My 5km walk

When I paid him a visit in his hometown in Derbyshire, I could see his dilemma. He couldn’t even go out his own front door due to how hilly the area is. A wheelchair user’s nightmare.

I have done a little fundraising in the past, on a very small scale. A few years back, I used my ‘Tropic Skincare’ business to help raise £350 for ‘Mind’ Charity. I hoped to raise a little more this time and being I like to aim high, I set up a fundraising page with a target of £500, hoping that it would go some way towards a trike attachment.

So, what was I going to do as my challenge to raise this money? Just a little 5km walk on my one-year anniversary, which was fairly ambitious being the most I had walked at this point was 2km. Plus, my goal was set for 19th July, my one year anniversary of my accident. Just one month away!

Nikki with walking poles in the countryside

Danny was so grateful when I told him my plan, and neither of us could believe that within just a few days, we had smashed the £500 target and the figure kept rising. Dan started investigating second hand Batecs and was getting his mojo back.

I asked for donations on my birthday in June and with the figure now at around £2000, I started to feel the pressure. Wow, I had no idea that so many people would be so incredibly generous. I started asking friends to walk with me regularly to practice and was taking my dogs out for 2-3km walks on a good day. The most I had done before the big day was 3.5km so I was quite nervous.

The big day

The big day arrived and the weather played ball, so my husband and I set off. Me with my new graphite walking poles and backpack stuffed with energy snacks and drinks, my poor husband carrying a camping chair in case I needed a rest.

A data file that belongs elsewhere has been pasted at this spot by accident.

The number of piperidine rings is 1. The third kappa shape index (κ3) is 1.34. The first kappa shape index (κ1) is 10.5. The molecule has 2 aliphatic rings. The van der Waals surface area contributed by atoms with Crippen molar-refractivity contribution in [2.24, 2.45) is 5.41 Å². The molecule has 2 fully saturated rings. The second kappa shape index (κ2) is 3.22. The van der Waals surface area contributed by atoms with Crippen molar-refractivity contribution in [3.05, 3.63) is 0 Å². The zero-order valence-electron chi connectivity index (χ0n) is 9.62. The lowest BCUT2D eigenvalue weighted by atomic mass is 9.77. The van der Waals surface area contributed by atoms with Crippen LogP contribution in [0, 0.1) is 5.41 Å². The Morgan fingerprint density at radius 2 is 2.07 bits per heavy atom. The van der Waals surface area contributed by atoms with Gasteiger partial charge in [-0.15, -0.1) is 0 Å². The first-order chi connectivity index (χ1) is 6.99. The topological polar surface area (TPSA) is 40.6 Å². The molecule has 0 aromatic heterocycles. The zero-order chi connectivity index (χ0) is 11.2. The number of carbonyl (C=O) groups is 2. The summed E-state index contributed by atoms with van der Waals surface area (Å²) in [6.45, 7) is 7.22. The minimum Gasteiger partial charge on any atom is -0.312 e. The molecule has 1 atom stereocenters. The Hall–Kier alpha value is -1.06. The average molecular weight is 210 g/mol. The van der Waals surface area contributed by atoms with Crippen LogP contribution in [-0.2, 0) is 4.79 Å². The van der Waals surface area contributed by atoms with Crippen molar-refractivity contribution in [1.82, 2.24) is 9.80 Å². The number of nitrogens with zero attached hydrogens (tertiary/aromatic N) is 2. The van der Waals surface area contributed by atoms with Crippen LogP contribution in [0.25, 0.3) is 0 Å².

We set off on our route at Roman Camp in North Norfolk with MapMyWalk giving me vocal updates every 0.5 km. I started off at a confident pace, feeling very upbeat. My husband did a few Facebook live posts to get further support and give everybody updates, including Danny who was watching from home. We reached the halfway point which I’d planned with great precision to rest on a bench with a sea view for a 10 minute break.

The second half went a lot slower. I used to be able to jog 5km in around 35 minutes which was in stark contrast to the new me coming to the end of my challenge at around 2 ½ hours. The final stretch back to the car was really tough, my thighs were a little shaky and my weaker leg started to scrape on the ground a little.

I was more than exhausted. Map my walk confirmed I had done 5km, and once back in the car, still on Facebook live, I embarrassingly burst into tears! I had done it.

With the £2,500 that we raised; Danny was able to get a brand new batec at a huge discount. I think you will see why it melted my heart to see the picture he sent me with his little boy. I am so happy that he can get out and about now and I look forward to seeing pictures of him at the zoo with his lad in the future. Mission accomplished.

Danny on his bike with his son

My next goal

Now as for me, I always like a new goal to be aiming for. I am currently writing a book, which I hope to publish next Spring, and definitely by my 2nd anniversary. It is a memoir about what caused me to have my accident, something that is very hard to talk about, and in fact Danny was the first person I felt able to share this with. It then catalogues my recovery with plenty of laughs and tears along the way.

I hope the book will help inspire others and give them hope, taking the positive out of any situation and as my favourite saying in life goes: ‘aim for the moon, if you miss you still get to land in the stars’, cheesy but it works for me!

If you would like to know when my book is released or find out more about me, read my blog